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October 1982

Parkinsonian Features and Progressive Supranuclear Palsy

Author Affiliations

Department of Neurological Sciences Rush-Presbyterian-St Luke's Medical Center 1753 W Congress Pkwy Chicago, IL 60612
Department of Neurology The Medical College of Wisconsin and VA Medical Center/127 5000 W National Ave Wood, WI 53193

Arch Neurol. 1982;39(10):672-673. doi:10.1001/archneur.1982.00510220070024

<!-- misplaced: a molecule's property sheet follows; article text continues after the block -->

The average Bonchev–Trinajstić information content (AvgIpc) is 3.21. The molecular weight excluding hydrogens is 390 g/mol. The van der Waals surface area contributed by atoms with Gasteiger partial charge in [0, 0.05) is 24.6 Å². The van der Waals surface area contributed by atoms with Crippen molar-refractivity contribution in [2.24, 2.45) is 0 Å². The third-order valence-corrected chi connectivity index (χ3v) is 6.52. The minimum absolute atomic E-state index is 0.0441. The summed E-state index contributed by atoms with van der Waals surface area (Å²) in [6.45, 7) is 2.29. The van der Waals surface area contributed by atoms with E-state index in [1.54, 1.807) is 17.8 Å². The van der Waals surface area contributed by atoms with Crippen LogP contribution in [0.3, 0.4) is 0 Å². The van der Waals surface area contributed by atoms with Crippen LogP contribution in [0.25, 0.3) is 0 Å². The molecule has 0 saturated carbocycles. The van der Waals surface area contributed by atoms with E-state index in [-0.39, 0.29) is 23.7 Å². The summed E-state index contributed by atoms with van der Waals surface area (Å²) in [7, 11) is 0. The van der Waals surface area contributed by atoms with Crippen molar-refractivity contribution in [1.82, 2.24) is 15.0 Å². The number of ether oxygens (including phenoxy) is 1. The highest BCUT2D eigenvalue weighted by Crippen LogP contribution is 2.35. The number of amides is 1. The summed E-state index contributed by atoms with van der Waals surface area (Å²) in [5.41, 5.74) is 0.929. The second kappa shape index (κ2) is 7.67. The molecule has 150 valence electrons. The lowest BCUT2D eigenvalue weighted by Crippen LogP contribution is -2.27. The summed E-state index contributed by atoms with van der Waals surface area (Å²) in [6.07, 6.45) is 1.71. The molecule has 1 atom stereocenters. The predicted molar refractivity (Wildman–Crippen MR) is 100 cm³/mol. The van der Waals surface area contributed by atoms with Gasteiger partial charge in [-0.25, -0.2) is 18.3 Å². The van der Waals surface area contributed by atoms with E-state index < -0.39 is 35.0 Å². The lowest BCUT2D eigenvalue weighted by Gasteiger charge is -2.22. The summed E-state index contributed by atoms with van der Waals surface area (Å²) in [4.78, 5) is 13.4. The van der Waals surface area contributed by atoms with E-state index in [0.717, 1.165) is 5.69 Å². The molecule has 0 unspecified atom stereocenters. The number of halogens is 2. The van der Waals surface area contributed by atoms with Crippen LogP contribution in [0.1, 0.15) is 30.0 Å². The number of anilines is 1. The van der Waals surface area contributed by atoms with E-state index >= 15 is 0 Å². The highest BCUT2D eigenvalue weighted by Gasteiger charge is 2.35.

To the Editor.—  I found the case reported by Nuwer (Archives 1981; 38:784) to be very interesting. He described a 59-year-old woman with a four-year history of progressive extrapyramidal dysfunction in whom supranuclear ophthalmoparesis developed, suggesting the diagnosis of supranuclear palsy. Although it is true that the original description of this syndrome stressed the early constant and striking presence of a supranuclear ophthalmoplegia, we also have seen the rare patient who has progressive extrapyramidal dysfunction and in whom the characteristic supranuclear ophthalmoplegia has developed, thus suggesting the correct diagnosis.The original description of this syndrome1 did, in fact, stress that this was not parkinsonism, but through our reading of this article it seems that the reason that these patients were not considered to have a parkinsonian syndrome was the presence of supranuclear ophthalmoplegia. Most clinical investigators working in the field of movement disorders would agree that many patients with